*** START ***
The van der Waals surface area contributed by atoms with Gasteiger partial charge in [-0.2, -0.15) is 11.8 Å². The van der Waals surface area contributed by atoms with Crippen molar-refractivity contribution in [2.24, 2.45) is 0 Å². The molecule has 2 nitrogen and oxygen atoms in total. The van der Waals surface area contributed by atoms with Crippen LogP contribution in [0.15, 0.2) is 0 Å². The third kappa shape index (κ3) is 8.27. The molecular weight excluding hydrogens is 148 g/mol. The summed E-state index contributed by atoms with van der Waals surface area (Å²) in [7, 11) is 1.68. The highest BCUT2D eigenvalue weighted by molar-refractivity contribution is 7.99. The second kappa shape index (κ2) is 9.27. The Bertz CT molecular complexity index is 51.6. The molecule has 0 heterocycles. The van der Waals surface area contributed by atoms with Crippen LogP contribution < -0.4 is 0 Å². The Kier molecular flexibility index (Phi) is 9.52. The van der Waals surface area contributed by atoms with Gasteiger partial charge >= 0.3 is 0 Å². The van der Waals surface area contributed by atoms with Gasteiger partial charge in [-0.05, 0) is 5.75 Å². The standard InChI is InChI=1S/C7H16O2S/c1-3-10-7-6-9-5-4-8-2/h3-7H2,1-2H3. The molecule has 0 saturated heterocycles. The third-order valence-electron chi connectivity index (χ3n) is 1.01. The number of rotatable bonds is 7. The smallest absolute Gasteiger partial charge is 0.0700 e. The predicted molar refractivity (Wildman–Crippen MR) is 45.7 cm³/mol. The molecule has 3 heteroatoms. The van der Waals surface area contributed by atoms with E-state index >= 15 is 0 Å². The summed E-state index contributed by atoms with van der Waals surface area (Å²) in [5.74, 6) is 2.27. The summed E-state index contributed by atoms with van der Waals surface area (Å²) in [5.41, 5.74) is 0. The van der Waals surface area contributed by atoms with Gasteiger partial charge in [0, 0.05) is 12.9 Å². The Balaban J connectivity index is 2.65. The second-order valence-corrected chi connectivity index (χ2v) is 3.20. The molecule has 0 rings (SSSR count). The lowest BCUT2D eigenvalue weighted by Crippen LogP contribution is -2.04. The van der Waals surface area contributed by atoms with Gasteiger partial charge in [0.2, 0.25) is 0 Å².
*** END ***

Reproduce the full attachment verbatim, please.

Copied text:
The van der Waals surface area contributed by atoms with Gasteiger partial charge in [-0.2, -0.15) is 11.8 Å². The van der Waals surface area contributed by atoms with Crippen molar-refractivity contribution in [2.24, 2.45) is 0 Å². The molecule has 2 nitrogen and oxygen atoms in total. The van der Waals surface area contributed by atoms with Crippen LogP contribution in [0.15, 0.2) is 0 Å². The third kappa shape index (κ3) is 8.27. The molecular weight excluding hydrogens is 148 g/mol. The summed E-state index contributed by atoms with van der Waals surface area (Å²) in [7, 11) is 1.68. The highest BCUT2D eigenvalue weighted by molar-refractivity contribution is 7.99. The second kappa shape index (κ2) is 9.27. The Bertz CT molecular complexity index is 51.6. The molecule has 0 heterocycles. The van der Waals surface area contributed by atoms with Crippen LogP contribution < -0.4 is 0 Å². The Kier molecular flexibility index (Phi) is 9.52. The van der Waals surface area contributed by atoms with Gasteiger partial charge >= 0.3 is 0 Å². The van der Waals surface area contributed by atoms with Gasteiger partial charge in [-0.05, 0) is 5.75 Å². The standard InChI is InChI=1S/C7H16O2S/c1-3-10-7-6-9-5-4-8-2/h3-7H2,1-2H3. The molecule has 0 saturated heterocycles. The third-order valence-electron chi connectivity index (χ3n) is 1.01. The number of rotatable bonds is 7. The smallest absolute Gasteiger partial charge is 0.0700 e. The predicted molar refractivity (Wildman–Crippen MR) is 45.7 cm³/mol. The molecule has 3 heteroatoms. The van der Waals surface area contributed by atoms with E-state index >= 15 is 0 Å². The summed E-state index contributed by atoms with van der Waals surface area (Å²) in [5.74, 6) is 2.27. The summed E-state index contributed by atoms with van der Waals surface area (Å²) in [5.41, 5.74) is 0. The van der Waals surface area contributed by atoms with Gasteiger partial charge in [0, 0.05) is 12.9 Å². The Balaban J connectivity index is 2.65. The second-order valence-corrected chi connectivity index (χ2v) is 3.20. The molecule has 0 rings (SSSR count). The lowest BCUT2D eigenvalue weighted by Crippen LogP contribution is -2.04. The van der Waals surface area contributed by atoms with Gasteiger partial charge in [0.2, 0.25) is 0 Å².